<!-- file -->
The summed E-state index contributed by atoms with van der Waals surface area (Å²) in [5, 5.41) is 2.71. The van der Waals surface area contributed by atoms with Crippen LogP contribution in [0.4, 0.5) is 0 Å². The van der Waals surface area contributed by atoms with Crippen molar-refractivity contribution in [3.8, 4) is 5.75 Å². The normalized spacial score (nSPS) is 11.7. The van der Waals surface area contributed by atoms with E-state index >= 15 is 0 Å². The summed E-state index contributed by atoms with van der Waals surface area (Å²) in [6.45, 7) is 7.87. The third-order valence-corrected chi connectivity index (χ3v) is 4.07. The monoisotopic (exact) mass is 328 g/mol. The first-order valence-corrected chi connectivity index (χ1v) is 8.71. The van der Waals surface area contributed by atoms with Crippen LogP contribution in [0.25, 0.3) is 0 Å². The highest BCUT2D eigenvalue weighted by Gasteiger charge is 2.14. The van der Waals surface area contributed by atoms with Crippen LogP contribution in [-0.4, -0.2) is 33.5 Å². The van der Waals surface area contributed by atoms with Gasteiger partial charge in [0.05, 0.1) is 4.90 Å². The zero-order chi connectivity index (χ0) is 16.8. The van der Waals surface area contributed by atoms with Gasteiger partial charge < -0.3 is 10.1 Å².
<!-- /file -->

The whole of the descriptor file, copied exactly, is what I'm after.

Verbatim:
The summed E-state index contributed by atoms with van der Waals surface area (Å²) in [5, 5.41) is 2.71. The van der Waals surface area contributed by atoms with Crippen LogP contribution in [0.4, 0.5) is 0 Å². The van der Waals surface area contributed by atoms with Crippen molar-refractivity contribution in [3.8, 4) is 5.75 Å². The normalized spacial score (nSPS) is 11.7. The van der Waals surface area contributed by atoms with E-state index >= 15 is 0 Å². The summed E-state index contributed by atoms with van der Waals surface area (Å²) in [6.45, 7) is 7.87. The third-order valence-corrected chi connectivity index (χ3v) is 4.07. The monoisotopic (exact) mass is 328 g/mol. The first-order valence-corrected chi connectivity index (χ1v) is 8.71. The van der Waals surface area contributed by atoms with Crippen LogP contribution in [0.25, 0.3) is 0 Å². The highest BCUT2D eigenvalue weighted by Gasteiger charge is 2.14. The van der Waals surface area contributed by atoms with Crippen LogP contribution in [-0.4, -0.2) is 33.5 Å². The van der Waals surface area contributed by atoms with Gasteiger partial charge in [0.05, 0.1) is 4.90 Å². The zero-order chi connectivity index (χ0) is 16.8. The van der Waals surface area contributed by atoms with Gasteiger partial charge < -0.3 is 10.1 Å².